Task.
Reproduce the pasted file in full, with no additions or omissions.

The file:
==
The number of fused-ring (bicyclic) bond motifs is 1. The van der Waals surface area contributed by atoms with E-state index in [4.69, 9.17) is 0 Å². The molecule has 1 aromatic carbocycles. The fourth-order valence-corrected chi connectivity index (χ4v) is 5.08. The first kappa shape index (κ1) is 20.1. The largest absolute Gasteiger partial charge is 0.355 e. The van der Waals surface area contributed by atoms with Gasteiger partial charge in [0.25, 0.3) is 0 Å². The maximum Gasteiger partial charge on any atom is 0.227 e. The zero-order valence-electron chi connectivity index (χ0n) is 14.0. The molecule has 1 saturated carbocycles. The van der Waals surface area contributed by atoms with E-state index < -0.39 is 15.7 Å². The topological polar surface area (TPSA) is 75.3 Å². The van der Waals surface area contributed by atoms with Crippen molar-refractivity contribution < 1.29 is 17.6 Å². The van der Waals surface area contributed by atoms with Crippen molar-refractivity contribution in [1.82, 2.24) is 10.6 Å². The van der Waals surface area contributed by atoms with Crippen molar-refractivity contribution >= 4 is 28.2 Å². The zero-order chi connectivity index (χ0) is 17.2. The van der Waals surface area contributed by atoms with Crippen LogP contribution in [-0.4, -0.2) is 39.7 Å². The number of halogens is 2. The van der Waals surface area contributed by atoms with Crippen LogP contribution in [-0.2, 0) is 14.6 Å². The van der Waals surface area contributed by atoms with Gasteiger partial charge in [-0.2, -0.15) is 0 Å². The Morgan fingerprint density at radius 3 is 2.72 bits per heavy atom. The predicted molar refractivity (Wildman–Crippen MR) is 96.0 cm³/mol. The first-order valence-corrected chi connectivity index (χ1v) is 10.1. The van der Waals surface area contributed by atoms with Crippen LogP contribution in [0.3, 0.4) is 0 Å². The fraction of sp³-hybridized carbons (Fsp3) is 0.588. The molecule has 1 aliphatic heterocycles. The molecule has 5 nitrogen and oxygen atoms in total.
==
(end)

The number of fused-ring (bicyclic) bond motifs is 1. The van der Waals surface area contributed by atoms with E-state index in [4.69, 9.17) is 0 Å². The molecule has 1 aromatic carbocycles. The fourth-order valence-corrected chi connectivity index (χ4v) is 5.08. The first kappa shape index (κ1) is 20.1. The largest absolute Gasteiger partial charge is 0.355 e. The van der Waals surface area contributed by atoms with Gasteiger partial charge in [0.25, 0.3) is 0 Å². The maximum Gasteiger partial charge on any atom is 0.227 e. The zero-order valence-electron chi connectivity index (χ0n) is 14.0. The molecule has 1 saturated carbocycles. The van der Waals surface area contributed by atoms with E-state index < -0.39 is 15.7 Å². The topological polar surface area (TPSA) is 75.3 Å². The van der Waals surface area contributed by atoms with Crippen molar-refractivity contribution < 1.29 is 17.6 Å². The van der Waals surface area contributed by atoms with Crippen molar-refractivity contribution in [1.82, 2.24) is 10.6 Å². The van der Waals surface area contributed by atoms with Crippen molar-refractivity contribution >= 4 is 28.2 Å². The zero-order chi connectivity index (χ0) is 17.2. The van der Waals surface area contributed by atoms with Crippen LogP contribution in [-0.4, -0.2) is 39.7 Å². The number of halogens is 2. The van der Waals surface area contributed by atoms with Crippen LogP contribution in [-0.2, 0) is 14.6 Å². The van der Waals surface area contributed by atoms with Gasteiger partial charge in [-0.2, -0.15) is 0 Å². The Morgan fingerprint density at radius 3 is 2.72 bits per heavy atom. The predicted molar refractivity (Wildman–Crippen MR) is 96.0 cm³/mol. The first-order valence-corrected chi connectivity index (χ1v) is 10.1. The van der Waals surface area contributed by atoms with Crippen LogP contribution in [0.3, 0.4) is 0 Å². The fraction of sp³-hybridized carbons (Fsp3) is 0.588. The molecule has 1 aliphatic heterocycles. The molecule has 5 nitrogen and oxygen atoms in total.